Our furry companions hold a special place in our hearts, bringing endless joy and love to our lives. We cherish every tail wag and purr, and what better way to express our affection than by showering them with the occasional treat? Unfortunately, those treats, when given a bit too generously, can quickly pile up leading to pet obesity.
As part of our mission to keep pets healthy, we want to help pet owners like you to become treatwise. Together, we can embark on a journey to ensure our pets lead the healthiest and happiest lives possible, beginning with their waistlines. Here, we’ll take you through the facts of pet obesity, its warning signs, its consequences, and most importantly, how to prevent and manage it.
How common is obesity in pets?
Studies have found that up to 65% of dogs and a third of cats are overweight or obese in the UK. Carrying excess weight is often categorized as malnutrition in veterinary terms and the chief culprit behind this is typically an overindulgence in calories. It’s a growing concern among veterinarians across the UK, and we’re here to address it head-on.
What causes pet obesity?
There are many factors such as overfeeding, a sedentary lifestyle, and an imbalanced diet. They all make animal obesity a formidable adversary for owners and vets to deal with. For instance: a staggering 1.4 million dogs miss their daily walks, according to PDSA’s PAW report. While a study from Nottingham Trent University reveals that 41% of cats are strictly indoor pets. Just like humans, the equation is simple – less exercise and too much food will lead to extra pounds. But don’t fret; we’re not suggesting your furball needs to train for a marathon. They simply need the right diet tailored to their activity level.
What are the effects of obesity in animals?
The repercussions of obesity in dogs and cats are far-reaching, ultimately affecting your pet’s overall quality of life. Increased weight can lead to behavioural changes, such as excessive sleeping, a reluctance to play or exercise and, in some cases, food aggression. Physically, obesity can pave the way for problems such as diabetes, heart disease, arthritis and reduced immunity, putting them at greater risk of infections. Above all, a pet being overweight will reduce their life expectancy, ultimately reducing the time you have together.
What are the signs of an overweight cat?
Our feline friends can also pile on the pounds when we indulge them with treats. Spotting obesity in cats is as unique as their breeds, especially with their mysterious primordial pouch. For a cat to qualify as obese, they would need to tip the scales at over 20% of their optimal weight, while being 10-19% heavier classifies as overweight. Due to their small frame, in comparison to dogs, it doesn’t take too much to go one way or the other.
Here’s how to check your cat for signs of obesity:
- Run your hands along their side to feel for their ribcage. Ideally, you should feel their ribs without seeing them.
- For this bit, it’s best to have a bird’s eye view. When you look at your cat, their abdomen should tuck in, with minimal body fat around their waist.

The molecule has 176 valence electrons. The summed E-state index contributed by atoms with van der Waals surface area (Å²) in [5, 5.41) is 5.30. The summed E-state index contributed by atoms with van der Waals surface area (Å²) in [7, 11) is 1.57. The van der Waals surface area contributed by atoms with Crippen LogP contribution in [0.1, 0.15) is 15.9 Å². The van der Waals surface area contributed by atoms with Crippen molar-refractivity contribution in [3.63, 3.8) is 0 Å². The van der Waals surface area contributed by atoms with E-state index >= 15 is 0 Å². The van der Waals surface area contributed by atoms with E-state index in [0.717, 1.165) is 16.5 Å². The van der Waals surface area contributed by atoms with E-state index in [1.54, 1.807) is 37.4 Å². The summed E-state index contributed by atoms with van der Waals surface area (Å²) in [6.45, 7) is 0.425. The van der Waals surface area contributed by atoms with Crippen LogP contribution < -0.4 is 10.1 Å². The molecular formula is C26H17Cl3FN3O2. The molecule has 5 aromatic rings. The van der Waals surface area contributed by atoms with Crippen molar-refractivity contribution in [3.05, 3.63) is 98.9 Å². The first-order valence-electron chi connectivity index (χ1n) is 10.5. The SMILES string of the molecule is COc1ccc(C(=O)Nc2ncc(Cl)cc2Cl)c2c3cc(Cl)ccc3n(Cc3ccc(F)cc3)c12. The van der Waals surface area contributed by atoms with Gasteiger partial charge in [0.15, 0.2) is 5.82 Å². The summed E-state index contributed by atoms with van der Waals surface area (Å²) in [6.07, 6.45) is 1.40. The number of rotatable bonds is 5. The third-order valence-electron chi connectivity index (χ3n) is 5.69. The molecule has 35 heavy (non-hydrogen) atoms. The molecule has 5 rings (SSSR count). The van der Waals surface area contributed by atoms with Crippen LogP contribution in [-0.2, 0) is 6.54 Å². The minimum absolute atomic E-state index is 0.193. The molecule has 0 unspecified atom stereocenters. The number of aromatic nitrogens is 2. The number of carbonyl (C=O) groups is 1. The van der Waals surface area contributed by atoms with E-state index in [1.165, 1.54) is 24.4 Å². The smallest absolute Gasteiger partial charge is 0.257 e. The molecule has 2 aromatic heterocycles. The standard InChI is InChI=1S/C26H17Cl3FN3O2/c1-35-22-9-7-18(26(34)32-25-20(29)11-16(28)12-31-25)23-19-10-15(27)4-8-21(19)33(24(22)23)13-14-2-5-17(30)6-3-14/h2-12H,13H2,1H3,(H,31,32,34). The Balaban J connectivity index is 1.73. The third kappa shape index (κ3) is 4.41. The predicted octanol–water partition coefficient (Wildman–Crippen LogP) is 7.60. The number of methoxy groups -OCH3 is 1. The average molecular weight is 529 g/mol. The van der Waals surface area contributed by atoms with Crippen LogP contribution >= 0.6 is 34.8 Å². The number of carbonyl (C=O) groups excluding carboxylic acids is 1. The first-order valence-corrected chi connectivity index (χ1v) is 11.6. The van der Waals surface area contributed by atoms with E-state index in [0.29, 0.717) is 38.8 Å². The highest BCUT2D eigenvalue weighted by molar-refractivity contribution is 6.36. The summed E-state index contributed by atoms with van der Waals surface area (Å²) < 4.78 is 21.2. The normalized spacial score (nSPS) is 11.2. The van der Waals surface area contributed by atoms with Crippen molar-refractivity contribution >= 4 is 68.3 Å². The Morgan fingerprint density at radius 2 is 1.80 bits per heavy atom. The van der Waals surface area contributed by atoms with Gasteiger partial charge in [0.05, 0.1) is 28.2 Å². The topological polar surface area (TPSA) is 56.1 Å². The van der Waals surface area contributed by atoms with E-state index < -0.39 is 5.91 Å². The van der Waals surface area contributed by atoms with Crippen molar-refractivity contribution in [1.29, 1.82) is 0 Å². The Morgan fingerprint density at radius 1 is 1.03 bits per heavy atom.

- An overweight cat will display a larger abdomen with an indistinct waistline between their ribs and hips.
Top 10 pet weight management tips
If you suspect your dog or cat is carrying excess weight, here are our top 10 weight management techniques to trim their waistlines:
- Consult a Vet before making big changes, especially with pre-existing conditions.
- Reevaluate their diet. Ensure it is high in protein and low in fat, steering clear of excessive carbohydrates. Don’t be afraid to shop around and ask questions.
- Monitor meal frequency, matching it to their age and size, to avoid weight-related health issues.
- Establish a meal schedule to help your pet anticipate their food.
- Be treatwise. Offer pet-friendly treats but limit them to no more than 10% of their daily intake, including table scraps.
- Prioritize quality over quantity; limited healthy treats can go a long way, while excessive and poor quality treats are a leading cause of pet obesity.
- Opt for slow/puzzle feeder pet bowls to prevent overeating.
- Encourage daily exercise through walks, runs, swims, or indoor play.
- Consider alternative therapies like hydrotherapy for low-impact exercise.
- Don’t let your pet bully you. Some pets will try to manipulate you with sad looks or mischievous antics to get extra food. Stay strong and remember that these new habits are for their own good.
How to succeed in being treatwise
The secret to success is starting small. By gradually introducing these changes into your pet’s life, you’ll set them on a path to healthy weight loss and a better quality of life. Remember, these transformations won’t happen overnight, but with your unwavering dedication, your pets will soon reap the rewards.
Your furry friends will adapt more easily if you introduce our top 10 tips gradually, ensuring a smooth transition. If you’re ever in doubt about modifying your pet’s diet safely, don’t hesitate to schedule a free consultation with one of our veterinary professionals at Animal Trust. Together, we can ensure your pet’s path to a healthier, happier life is a walk in the park.